My initial and main relationship with Zen is through bonsai. While doing bonsai for the past 25+ years, I have wondered what it is about bonsai that makes it special. What is the ‘Oriental Aesthetic’? Why is one bonsai better than another? What makes it worth looking at? What is the ‘art’ of it? What makes natural beauty different from Art? How can I make a better bonsai, and what does better even mean?
One answer, which I’ll elaborate on later, is that Zen bonsai is just seeing the tree as it is without all the attributions and meanings that automatically come to mind. This is not easy to do, but it’s the original ‘pause that refreshes’.

BigHinoki

Zen is being aware of what’s in front of you without making shit up.

 

Zen Eye

In order to see or appreciate things in a Zen way, we should think about what it is we’re trying to see, and what stands in the way, which we can talk in nebulous terms about “brain clouds” and “worldly obstacles” and “empty mirrors”, but perhaps we can define them a little better.   Then we can find ways to eliminate the obstacles and see with our Zen eyes.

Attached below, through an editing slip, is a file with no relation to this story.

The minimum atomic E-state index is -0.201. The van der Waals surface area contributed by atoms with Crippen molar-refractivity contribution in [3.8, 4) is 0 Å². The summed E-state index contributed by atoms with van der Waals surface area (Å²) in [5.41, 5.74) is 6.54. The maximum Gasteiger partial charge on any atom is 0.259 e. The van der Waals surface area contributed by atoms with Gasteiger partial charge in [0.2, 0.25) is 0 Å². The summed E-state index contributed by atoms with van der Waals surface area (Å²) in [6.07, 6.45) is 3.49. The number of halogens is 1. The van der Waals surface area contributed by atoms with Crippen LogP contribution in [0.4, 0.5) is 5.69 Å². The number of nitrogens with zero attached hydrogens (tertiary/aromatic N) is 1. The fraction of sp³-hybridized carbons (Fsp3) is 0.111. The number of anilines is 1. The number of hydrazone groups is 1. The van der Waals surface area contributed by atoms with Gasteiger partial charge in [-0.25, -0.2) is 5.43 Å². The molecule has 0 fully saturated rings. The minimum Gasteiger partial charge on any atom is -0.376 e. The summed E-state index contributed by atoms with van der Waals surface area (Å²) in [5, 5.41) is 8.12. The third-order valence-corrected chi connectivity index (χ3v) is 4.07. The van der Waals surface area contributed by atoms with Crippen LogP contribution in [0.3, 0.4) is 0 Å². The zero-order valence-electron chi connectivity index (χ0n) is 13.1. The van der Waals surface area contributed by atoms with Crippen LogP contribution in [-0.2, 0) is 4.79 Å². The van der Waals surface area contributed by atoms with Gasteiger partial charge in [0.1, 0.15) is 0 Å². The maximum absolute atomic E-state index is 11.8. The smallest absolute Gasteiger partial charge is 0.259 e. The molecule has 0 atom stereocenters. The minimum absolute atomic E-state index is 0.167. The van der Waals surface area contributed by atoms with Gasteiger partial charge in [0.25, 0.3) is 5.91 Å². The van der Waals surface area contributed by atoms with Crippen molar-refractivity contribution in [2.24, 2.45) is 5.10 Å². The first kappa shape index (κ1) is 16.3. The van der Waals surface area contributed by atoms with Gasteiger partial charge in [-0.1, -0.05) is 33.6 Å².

We can talk about seeing truth, beauty and reality.  Let’s start with seeing what’s in front of our face.  Zen is about appreciating things directly.  What does that mean?  Why don’t we automatically appreciate them?  What’s so special about directness?  Why can’t we just be aware of reality, know the truth and experience beauty all the time?  The reason is our brain wasn’t designed that way.  I don’t think any creature was designed that way. Whenever anything is perceived by the senses, the perception is filtered (percolated) through the brain before there is awareness.   Even the simplest animal that’s capable of awareness knows at least fear.